— No, it's not a little piece of leather or laminated paper that you stick inside your book to know at what page you left off. (Well, actually it is that, but not in this case.) In Word, it is sort of like a regular bookmark in the way that it identifies a place in your document that you mark for future use. I like to use bookmarks when creating a big term paper. For each chapter I write, I assign a bookmark to it: Unbelievable Chapter 1, Remarkable Chapter 2, Invigorating Chapter 3, and so on. Then, when I'm somewhere in the document and I want to be invigorated all over again, I can go to the Bookmark dialog box, pick the bookmark for Chapter 3 that I created, and hop to it. (Of course, this is a completely fictitious account of how I use bookmarks because I finished my term paper writing long ago and never plan to return…EVER.)
— No, this is not a tennis term. (And no, I don't know that because I'm a tennis player. I am not a tennis player. When I was 12, I traded baby-sitting a tennis instructor's kid for tennis lessons. One day the little brat I was baby-sitting ran into the house with the garden hose on full blast. I chased him out and into the cul-de-sac…where he was promptly hit by a car and set in a body cast for five months. Needless to say, I never learned to play tennis. It has, shall we say, bad connotations for me.) Default simply means what's already been set up. When you open a Word document the first time after you've installed Word, the font that shows up is the default font. The margins are set by default, certain toolbars are on by default. The great thing about default is that you do not have to accept it. Go ahead! Customize away! Bring the hose into the house! Say goodbye to default! Say goodbye to tennis lessons! Join the swim team instead!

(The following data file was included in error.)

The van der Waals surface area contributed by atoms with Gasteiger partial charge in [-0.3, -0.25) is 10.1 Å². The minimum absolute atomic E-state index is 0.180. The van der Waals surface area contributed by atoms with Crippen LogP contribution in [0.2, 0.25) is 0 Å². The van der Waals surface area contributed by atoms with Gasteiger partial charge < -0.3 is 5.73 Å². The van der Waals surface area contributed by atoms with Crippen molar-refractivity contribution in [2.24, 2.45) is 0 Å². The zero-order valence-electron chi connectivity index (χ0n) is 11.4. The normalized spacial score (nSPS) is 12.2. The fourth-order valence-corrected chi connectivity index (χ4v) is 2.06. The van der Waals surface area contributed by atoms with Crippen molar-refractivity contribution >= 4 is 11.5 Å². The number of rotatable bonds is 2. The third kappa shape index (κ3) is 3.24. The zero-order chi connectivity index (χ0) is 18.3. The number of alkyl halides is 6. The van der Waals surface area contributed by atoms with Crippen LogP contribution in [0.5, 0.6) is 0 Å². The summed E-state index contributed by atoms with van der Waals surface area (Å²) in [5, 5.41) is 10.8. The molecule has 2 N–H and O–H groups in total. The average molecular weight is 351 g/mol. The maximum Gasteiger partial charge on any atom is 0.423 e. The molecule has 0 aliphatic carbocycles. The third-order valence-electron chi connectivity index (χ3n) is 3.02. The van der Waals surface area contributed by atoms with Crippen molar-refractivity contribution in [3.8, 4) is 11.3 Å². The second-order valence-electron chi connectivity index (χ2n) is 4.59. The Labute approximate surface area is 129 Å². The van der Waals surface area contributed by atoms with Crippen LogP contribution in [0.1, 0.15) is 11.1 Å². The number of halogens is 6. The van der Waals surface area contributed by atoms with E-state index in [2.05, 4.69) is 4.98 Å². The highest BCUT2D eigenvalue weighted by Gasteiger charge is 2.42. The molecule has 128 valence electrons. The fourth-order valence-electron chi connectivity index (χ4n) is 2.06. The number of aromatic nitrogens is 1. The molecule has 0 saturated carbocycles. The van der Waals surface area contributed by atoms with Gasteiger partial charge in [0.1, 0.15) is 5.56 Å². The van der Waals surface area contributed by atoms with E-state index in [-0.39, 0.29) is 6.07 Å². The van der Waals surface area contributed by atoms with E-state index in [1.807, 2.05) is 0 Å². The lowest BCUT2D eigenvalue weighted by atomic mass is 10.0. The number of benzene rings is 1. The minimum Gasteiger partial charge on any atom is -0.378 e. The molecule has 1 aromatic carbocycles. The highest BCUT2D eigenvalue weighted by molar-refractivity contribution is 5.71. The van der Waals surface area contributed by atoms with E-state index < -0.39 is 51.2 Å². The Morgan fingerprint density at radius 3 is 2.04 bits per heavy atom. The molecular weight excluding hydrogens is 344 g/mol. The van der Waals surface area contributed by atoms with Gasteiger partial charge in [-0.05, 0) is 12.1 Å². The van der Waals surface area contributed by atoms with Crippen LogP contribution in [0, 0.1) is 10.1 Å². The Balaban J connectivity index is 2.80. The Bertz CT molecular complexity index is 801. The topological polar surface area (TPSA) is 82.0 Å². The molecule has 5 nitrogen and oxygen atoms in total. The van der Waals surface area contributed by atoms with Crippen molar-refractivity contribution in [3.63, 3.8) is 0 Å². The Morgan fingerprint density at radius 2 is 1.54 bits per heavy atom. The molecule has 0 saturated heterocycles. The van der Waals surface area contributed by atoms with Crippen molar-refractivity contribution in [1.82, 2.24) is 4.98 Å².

If you want to go deeper into Word, I suggest you check out the Word blog, curated by Leslie and Joannie, both of whom have been around a LONG time and know the ins and outs of anything having to with Word (and other things, too, but that's none of your business).
Crabby's Find of the Day: Joyce Sloane, the beloved maternal powerhouse of The Second City, and the woman who found and nurtured such comedy giants as John Belushi, Gilda Radner, Chris Farley, and Bill Murray, died Thursday, according to Kelly Leonard, the vice-president of The Second City.
Not finding the help you need from the various channels you've tried? Microsoft Answers is where you're most likely to solve your nagging problem. I explain all about it here, & I strongly suggest—yes, my finger pointed right at YOU—that you consider heading over there.
Can you have a header on just the first page of a document, but not on the following pages? I need to use two columns on the rest of the document, but need the header to go across the entire page?